Tuesday, March 07, 2006

The immigration high score table

The government has today announced it's plans for a points based immigration system. I don't see this as an awful measure, to be honest. In fact it's one of those things that I'm quite surprised hasn't come into effect a lot sooner, what with it being used in most of the old colonies already.

The main issue, of course, is management of the system. The government's handling of immigration and asylum so far hasn't exactly been stellar, and introducing a fairly complicated system to further vet immigration hopefuls might be too much of a challenge for them. So ten out of ten for the idea, zero out of ten for originality, zero out of ten for stealing an idea that Tories were discussing before the last election, and a big ? out of ten for how well the government will actually manage to implement a big new scheme.

The bigger issue though is of course asylum, and this measure will do nothing to help out either asylum or illegal immigration. It may even make illegal immigration more commonplace, as people who would otherwise have been allowed entry no longer qualify and seek to enter illegally instead. And a final point on the new system - online application. So we're definitely only interested in a certain type of immigrant then, God forbid you don't have easy access to the internet and would like to move to the UK.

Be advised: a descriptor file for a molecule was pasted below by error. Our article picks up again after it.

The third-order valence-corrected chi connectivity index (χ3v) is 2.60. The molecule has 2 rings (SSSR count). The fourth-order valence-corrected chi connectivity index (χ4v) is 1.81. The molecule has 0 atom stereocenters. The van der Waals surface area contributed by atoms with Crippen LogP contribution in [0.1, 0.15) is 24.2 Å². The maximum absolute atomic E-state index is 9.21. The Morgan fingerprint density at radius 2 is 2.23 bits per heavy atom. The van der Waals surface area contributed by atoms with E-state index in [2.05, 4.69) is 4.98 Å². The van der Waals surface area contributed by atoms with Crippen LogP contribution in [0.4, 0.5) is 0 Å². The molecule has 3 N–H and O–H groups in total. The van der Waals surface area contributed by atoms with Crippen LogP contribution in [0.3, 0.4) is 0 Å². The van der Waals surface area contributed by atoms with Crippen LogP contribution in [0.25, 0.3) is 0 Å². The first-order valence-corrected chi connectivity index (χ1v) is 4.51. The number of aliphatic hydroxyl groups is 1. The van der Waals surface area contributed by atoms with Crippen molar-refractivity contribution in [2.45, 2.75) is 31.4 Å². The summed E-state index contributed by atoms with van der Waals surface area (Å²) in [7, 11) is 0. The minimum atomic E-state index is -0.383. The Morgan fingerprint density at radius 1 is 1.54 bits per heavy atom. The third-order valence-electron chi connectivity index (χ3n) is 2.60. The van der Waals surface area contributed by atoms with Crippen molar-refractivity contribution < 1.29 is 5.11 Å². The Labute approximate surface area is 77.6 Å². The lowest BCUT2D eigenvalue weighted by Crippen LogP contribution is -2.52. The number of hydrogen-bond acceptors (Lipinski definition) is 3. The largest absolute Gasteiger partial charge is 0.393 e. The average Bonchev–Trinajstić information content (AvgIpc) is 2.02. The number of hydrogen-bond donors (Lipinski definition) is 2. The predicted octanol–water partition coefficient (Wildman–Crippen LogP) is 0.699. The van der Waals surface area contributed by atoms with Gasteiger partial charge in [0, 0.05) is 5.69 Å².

Maybe that's a little too harsh. I do like this idea for its sensible approach to an otherwise confused and heated topic. Perhaps I'm at the point where I'm so jaded by this government and their big initiatives that even when they come up with a good one, I can't build up any enthusiasm. Either way, let's hope the government follows up on this announcement about immigration with a similarly sensible one on asylum, otherwise they are dealing with the easy problem while the hard one goes unsolved.


Bob Piper said...

I'm in danger of agreeing with you here, which would do absolutely nothing for my reputation. So... I thought I would take slight issue with you when you say... "So we're definitely only interested in a certain type of immigrant then." Sorry as it may seem, if we are going to have an immigration system which controls entry, it is inevitably going to be discriminatory. So you have to have a criteria, which leads us back to your point, I think. I'm sure we would all, in an ideal world, want totally unrestricted immigration. But it ain't gonna happen. So we have to choose 'the type of immigrant we want'. So I think you were right to say you might be being a bit harsh. At least Clarke has avoided islands somewhere (?) for asylum seekers whilst they were 'vetted' as suggested by Howard/Cameron. Small mercies and all that.

Biodun said...

Go with your instincts Mat, there is nothing to be enthusiastic about with this new system.